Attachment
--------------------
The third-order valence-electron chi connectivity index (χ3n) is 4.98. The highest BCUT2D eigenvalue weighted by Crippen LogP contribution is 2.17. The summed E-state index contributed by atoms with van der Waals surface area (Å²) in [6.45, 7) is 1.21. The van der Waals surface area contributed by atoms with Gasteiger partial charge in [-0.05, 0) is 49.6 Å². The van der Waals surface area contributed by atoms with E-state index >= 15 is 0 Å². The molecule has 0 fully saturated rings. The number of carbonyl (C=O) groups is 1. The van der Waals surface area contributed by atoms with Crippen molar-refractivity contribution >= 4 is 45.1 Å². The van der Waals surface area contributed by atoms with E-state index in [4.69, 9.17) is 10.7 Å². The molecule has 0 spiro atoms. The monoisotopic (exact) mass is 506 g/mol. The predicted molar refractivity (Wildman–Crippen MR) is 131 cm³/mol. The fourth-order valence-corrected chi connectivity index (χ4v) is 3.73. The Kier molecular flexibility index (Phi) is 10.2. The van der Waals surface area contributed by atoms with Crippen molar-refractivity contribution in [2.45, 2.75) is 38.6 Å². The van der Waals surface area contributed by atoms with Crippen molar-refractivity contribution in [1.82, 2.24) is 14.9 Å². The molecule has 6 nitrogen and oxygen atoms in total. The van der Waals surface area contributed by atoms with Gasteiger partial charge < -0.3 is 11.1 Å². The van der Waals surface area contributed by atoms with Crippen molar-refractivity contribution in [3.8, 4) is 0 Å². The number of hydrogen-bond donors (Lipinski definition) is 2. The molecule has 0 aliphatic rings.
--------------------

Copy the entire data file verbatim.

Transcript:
The third-order valence-electron chi connectivity index (χ3n) is 4.98. The highest BCUT2D eigenvalue weighted by Crippen LogP contribution is 2.17. The summed E-state index contributed by atoms with van der Waals surface area (Å²) in [6.45, 7) is 1.21. The van der Waals surface area contributed by atoms with Gasteiger partial charge in [-0.05, 0) is 49.6 Å². The van der Waals surface area contributed by atoms with E-state index >= 15 is 0 Å². The molecule has 0 fully saturated rings. The number of carbonyl (C=O) groups is 1. The van der Waals surface area contributed by atoms with Crippen molar-refractivity contribution >= 4 is 45.1 Å². The van der Waals surface area contributed by atoms with E-state index in [4.69, 9.17) is 10.7 Å². The molecule has 0 spiro atoms. The monoisotopic (exact) mass is 506 g/mol. The predicted molar refractivity (Wildman–Crippen MR) is 131 cm³/mol. The fourth-order valence-corrected chi connectivity index (χ4v) is 3.73. The Kier molecular flexibility index (Phi) is 10.2. The van der Waals surface area contributed by atoms with Crippen molar-refractivity contribution in [2.45, 2.75) is 38.6 Å². The van der Waals surface area contributed by atoms with Crippen molar-refractivity contribution in [1.82, 2.24) is 14.9 Å². The molecule has 6 nitrogen and oxygen atoms in total. The van der Waals surface area contributed by atoms with Gasteiger partial charge < -0.3 is 11.1 Å². The van der Waals surface area contributed by atoms with Crippen molar-refractivity contribution in [3.8, 4) is 0 Å². The number of hydrogen-bond donors (Lipinski definition) is 2. The molecule has 0 aliphatic rings.